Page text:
DETROIT, Oct 6- United Auto Workers members are planning to strike at Fiat Chrysler Automobiles NV U.S. manufacturing plants as soon as Wednesday evening, threatening to bring manufacturing to a halt. A strike at its U.S. operations could cost the automaker $40 million a week in operating profit, said Sean McAlinden, chief economist with the Center for Automotive...» Read More
If there was ever a time to take the plunge and by that new, or at least newer car, this could be it. Congress is considering a "Cash for Clunkers" bill and in my opinion this is the ultimate win/win for buyers, dealers, and the auto makers.
What do you think will happen to Chrysler? That question was flying around the Detroit Auto Show this weekend, and trust me, some of the predictions I heard in Detroit were doozies.
I get the same question every year at the Detroit Auto Show: What was your favorite new car? My answer is almost always a model with an aggressive design and often it's a concept. This year, the Cadillac Converj stole my heart.
We take a look at some of the newest advancements debuting at the Detroit Auto Show.
The auto show is under way in Detroit. But this year it's about far more than just having good-looking models and high mileage. The auto industry faces an even bigger battle with perception.
More and more seemingly law-abiding citizens are torching their cars, reporting them stolen and filing insurance claims. And it's affecting all of us.
The automobile industry may be rolling out electric cars in attempt to save their companies, but consumers have no incentive to buy the cars if an energy policy and a gas tax are not implemented soon, said Mike Jackson, CEO of AutoNation.
Lauren Fix discusses the newest tech features being unveiled at the Detroit Auto Show.
New cars are front and center at this year’s Detroit Auto Show. But one car in particular is generating some real buzz.
China's BYD Auto's e6 all-electric automobile made its U.S. debut today, with an assist from the chairman of Berkshire Hathaway subsidiary MidAmerican Energy Holdings. Check out our video from the Detroit Auto Show.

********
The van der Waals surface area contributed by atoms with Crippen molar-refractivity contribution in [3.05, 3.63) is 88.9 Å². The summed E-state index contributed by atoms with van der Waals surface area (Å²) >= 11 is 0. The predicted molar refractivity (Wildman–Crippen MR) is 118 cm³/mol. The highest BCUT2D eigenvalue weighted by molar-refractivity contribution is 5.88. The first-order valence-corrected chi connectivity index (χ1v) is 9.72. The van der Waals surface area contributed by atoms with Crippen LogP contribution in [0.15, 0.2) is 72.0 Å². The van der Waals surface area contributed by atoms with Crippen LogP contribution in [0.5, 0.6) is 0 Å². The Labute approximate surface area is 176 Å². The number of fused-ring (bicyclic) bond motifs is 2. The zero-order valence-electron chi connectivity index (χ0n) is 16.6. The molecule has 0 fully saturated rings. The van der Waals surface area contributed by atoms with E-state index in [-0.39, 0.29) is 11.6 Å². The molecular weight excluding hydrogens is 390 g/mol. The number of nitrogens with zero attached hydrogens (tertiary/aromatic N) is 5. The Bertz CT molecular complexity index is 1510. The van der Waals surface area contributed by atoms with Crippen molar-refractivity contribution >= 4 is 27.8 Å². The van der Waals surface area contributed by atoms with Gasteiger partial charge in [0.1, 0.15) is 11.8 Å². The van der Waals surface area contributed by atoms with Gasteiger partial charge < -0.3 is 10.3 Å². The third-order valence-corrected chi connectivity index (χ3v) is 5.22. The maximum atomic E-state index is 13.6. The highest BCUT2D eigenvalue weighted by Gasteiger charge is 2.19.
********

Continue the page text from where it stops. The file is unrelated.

At an auto show that lacks "buzz", there are a couple of battles taking shape. Both of them could have major implications as to what we will be driving for years to come.
Tanking sales and gloom hang over Detroit as its annual auto show begins this week. Maybe the worst is behind it, as GM and Ford are up 26% and 15% YTD respectively.
Top executives at Ford Motor and General Motors stressed that the fortunes of automakers will depend on a turnaround in the economy and consumer confidence in particular.
Just weeks after ending a year marked by dismal sales and a federal bailout of General Motors and Chrysler, U.S. automakers Sunday touted new products with a focus on fuel efficiency that they say will help ensure that their cars and trucks will roll off assembly lines for years to come.
Calvin & Hobbes, like "Peanuts" or "The Simpsons" or "I Love Lucy", has a certain timelessness. Fifteen years later, a particular C&H classic is making the rounds on the internet.
As I have spent the last two weeks preparing for the Detroit Auto Show, which starts this Sunday, it's become clearer than ever to me the electric car is coming and coming fast.
Last month I got a lot of email after pondering what it might take to get me to buy an American car. I suggested that Detroit needed to come up with some sort of marketing campaign to convince me it's the cool, hip, right thing to do.
Dealers and manufacturers are taking unprecedented steps to move their inventory as the recession keeps consumer spending at bay.
I spent part of Wednesday afternoon tooling around GM's tech center in a "mule" version of the Volt. When I hit the gas, the acceleration was instant. The Volt will deliver the same performance you would get from a car with 250 horse power
Ron was living his dream of being a professional defensive end until suffering a career-ending injury. Now he's playing offense with his money.